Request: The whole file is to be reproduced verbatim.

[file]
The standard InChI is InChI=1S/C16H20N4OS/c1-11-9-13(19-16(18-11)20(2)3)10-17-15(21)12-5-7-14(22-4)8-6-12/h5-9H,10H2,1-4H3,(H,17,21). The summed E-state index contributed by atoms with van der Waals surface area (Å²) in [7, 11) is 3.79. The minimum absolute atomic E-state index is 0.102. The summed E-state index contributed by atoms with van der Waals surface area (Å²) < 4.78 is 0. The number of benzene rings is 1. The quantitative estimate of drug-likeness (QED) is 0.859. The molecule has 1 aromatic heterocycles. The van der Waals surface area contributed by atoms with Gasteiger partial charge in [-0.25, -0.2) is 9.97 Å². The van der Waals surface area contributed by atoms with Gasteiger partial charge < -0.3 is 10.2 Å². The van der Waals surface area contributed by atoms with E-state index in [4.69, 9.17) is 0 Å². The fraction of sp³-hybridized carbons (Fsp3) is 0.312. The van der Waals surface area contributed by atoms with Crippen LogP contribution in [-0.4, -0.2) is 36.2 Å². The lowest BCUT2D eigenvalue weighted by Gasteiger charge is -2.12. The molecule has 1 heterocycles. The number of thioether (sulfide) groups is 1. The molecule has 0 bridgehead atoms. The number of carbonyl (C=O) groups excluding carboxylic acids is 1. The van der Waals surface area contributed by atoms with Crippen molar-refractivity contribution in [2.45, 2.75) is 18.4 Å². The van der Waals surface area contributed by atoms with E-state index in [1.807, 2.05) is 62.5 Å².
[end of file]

The standard InChI is InChI=1S/C16H20N4OS/c1-11-9-13(19-16(18-11)20(2)3)10-17-15(21)12-5-7-14(22-4)8-6-12/h5-9H,10H2,1-4H3,(H,17,21). The summed E-state index contributed by atoms with van der Waals surface area (Å²) in [7, 11) is 3.79. The minimum absolute atomic E-state index is 0.102. The summed E-state index contributed by atoms with van der Waals surface area (Å²) < 4.78 is 0. The number of benzene rings is 1. The quantitative estimate of drug-likeness (QED) is 0.859. The molecule has 1 aromatic heterocycles. The van der Waals surface area contributed by atoms with Gasteiger partial charge in [-0.25, -0.2) is 9.97 Å². The van der Waals surface area contributed by atoms with Gasteiger partial charge < -0.3 is 10.2 Å². The van der Waals surface area contributed by atoms with E-state index in [4.69, 9.17) is 0 Å². The fraction of sp³-hybridized carbons (Fsp3) is 0.312. The van der Waals surface area contributed by atoms with Crippen LogP contribution in [-0.4, -0.2) is 36.2 Å². The lowest BCUT2D eigenvalue weighted by Gasteiger charge is -2.12. The molecule has 1 heterocycles. The number of thioether (sulfide) groups is 1. The molecule has 0 bridgehead atoms. The number of carbonyl (C=O) groups excluding carboxylic acids is 1. The van der Waals surface area contributed by atoms with Crippen molar-refractivity contribution in [2.45, 2.75) is 18.4 Å². The van der Waals surface area contributed by atoms with E-state index in [1.807, 2.05) is 62.5 Å².